Inscribed on a plaque at the Wayne Morse Free Speech Plaza is a quote from Founding Father Thomas Jefferson: “The will of the people is the only legitimate foundation of any government, and to protect its free expression should be our first object.”
Civil Liberties Defense Center mobilizes Jefferson’s quote in a demurrer filed June 20 challenging the constitutionality of a curfew imposed on Wayne Morse Free Speech Plaza to prohibit overnight camping. The city disagrees with the legal objection, saying the curfew doesn’t infringe the First Amendment or Oregon’s Constitution.
CLDC’s challenge is the fourth time the Eugene-based group has taken the city to court over the constitutionality of imposing a curfew on the plaza and arresting demonstrators who violate the curfew.
This challenge stems from the arrest of homeless advocate Eric Jackson. On Feb. 12, Jackson was arrested and charged with criminal trespass while protesting the criminalization of homelessness by city and county authorities, as well as the plaza’s curfew.
“He was there to challenge the curfew and was trying to draw attention to ICE at the same time,” Lauren Regan, executive director of CLDC, tells Eugene Weekly. “He is a leader and activist in the homeless community.”
In 2012 the Lane County Board of Commissioners amended county administrative rules to impose a curfew on the Free Speech Plaza in response to protesters who had put up tents there. The commissioners’ curfew states that the overnight use of the plaza inevitably leads to camping, leaving the area inhospitable for others.
The city of Eugene, according to its response to CLDC’s challenge filed July 12, agrees with the Lane County Board of Commissioners’ amendment and says a curfew on the plaza doesn’t violate the Oregon Constitution. A curfew doesn’t infringe on free speech because, in this case, Jackson was able to have his protest on the sidewalk, talk to local government or ask Lane County Administrator Steve Mokrohisky for permission to camp in the plaza, according to the city’s filing.
In CLDC’s demurrer, Jackson had no other alternatives for free speech from 11 pm to 6 am since a tent was Jackson’s “symbol of his cause.” The demurrer says there are no other areas near the county government building, and the city of Eugene has eliminated free speech on downtown sidewalks — and blocking downtown sidewalks would pose a safety threat to him and others.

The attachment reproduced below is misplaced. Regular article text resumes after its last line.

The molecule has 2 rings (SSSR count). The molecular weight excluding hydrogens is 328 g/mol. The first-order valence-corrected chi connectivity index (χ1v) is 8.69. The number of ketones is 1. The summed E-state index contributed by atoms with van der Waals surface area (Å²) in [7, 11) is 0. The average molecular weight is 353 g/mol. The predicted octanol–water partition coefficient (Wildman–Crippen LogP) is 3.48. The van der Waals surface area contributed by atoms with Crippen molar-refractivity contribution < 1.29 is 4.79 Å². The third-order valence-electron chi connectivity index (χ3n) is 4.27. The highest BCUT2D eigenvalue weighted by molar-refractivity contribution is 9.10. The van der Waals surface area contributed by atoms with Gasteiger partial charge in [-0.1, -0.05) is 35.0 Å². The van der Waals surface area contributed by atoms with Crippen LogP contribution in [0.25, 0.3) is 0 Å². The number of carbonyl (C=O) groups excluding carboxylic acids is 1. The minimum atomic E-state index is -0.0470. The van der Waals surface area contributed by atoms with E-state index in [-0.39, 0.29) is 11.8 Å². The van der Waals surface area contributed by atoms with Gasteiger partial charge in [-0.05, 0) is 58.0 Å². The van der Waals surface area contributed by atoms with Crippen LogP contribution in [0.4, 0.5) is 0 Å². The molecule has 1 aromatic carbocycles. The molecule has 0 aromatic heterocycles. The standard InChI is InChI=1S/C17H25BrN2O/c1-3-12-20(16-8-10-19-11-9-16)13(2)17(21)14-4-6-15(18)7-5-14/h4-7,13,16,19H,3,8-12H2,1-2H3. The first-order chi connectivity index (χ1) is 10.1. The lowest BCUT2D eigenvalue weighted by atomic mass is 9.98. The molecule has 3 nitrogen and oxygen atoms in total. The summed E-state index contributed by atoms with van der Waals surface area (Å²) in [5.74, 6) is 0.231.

Regan says winning an acquittal for Jackson is a priority but, most importantly, CLDC hopes the city and county will stop violating First Amendment rights for the whole day at the plaza.
In a larger context, she says, spaces to exercise First Amendment rights are shrinking in Eugene. For example, the butterfly lot is closed and public parks have a dusk-to-dawn curfew.
Having the plaza open for two-thirds of a day means that Jackson — and anyone else wanting protest overnight for other reasons — has only two-thirds free speech rights, she says.
“If somebody wanted to have an all-night vigil because of a war, they would be targeted, too,” she adds.
However, the city of Eugene argues the 11 pm to 6 am curfew doesn’t infringe on First Amendment rights because Wayne Morse Free Speech Plaza has been used for numerous rallies, protests and other events.
The city’s response adds that the curfew is necessary to avoid the plaza developing “grossly unsanitary conditions,” which ensures everyone can use the plaza.
CLDC’s demurrer asks the court to see the curfew as an attempt by Lane County and the city of government to limit free speech from those who, like Jackson, protest local government’s treatment of the homeless. In the group’s past constitutional challenges about the closure of the plaza, the court has ruled in favor of the organization every time, Regan says.
In 2013, the group challenged trespassing charges against 15 protesters for violating a curfew imposed at the plaza. In that case, the court ruled in favor of CLDC, claiming that enforcement of a curfew at the plaza, which is similar to a sidewalk, for a third of the day significantly limits a person’s right to speech and assembly.
“The significance of this case, and why we keep willing to litigate these pro bono, is because whenever you have a shrinking of First Amendment rights in the public commons, it is a significant loss to everyone,” Regan says.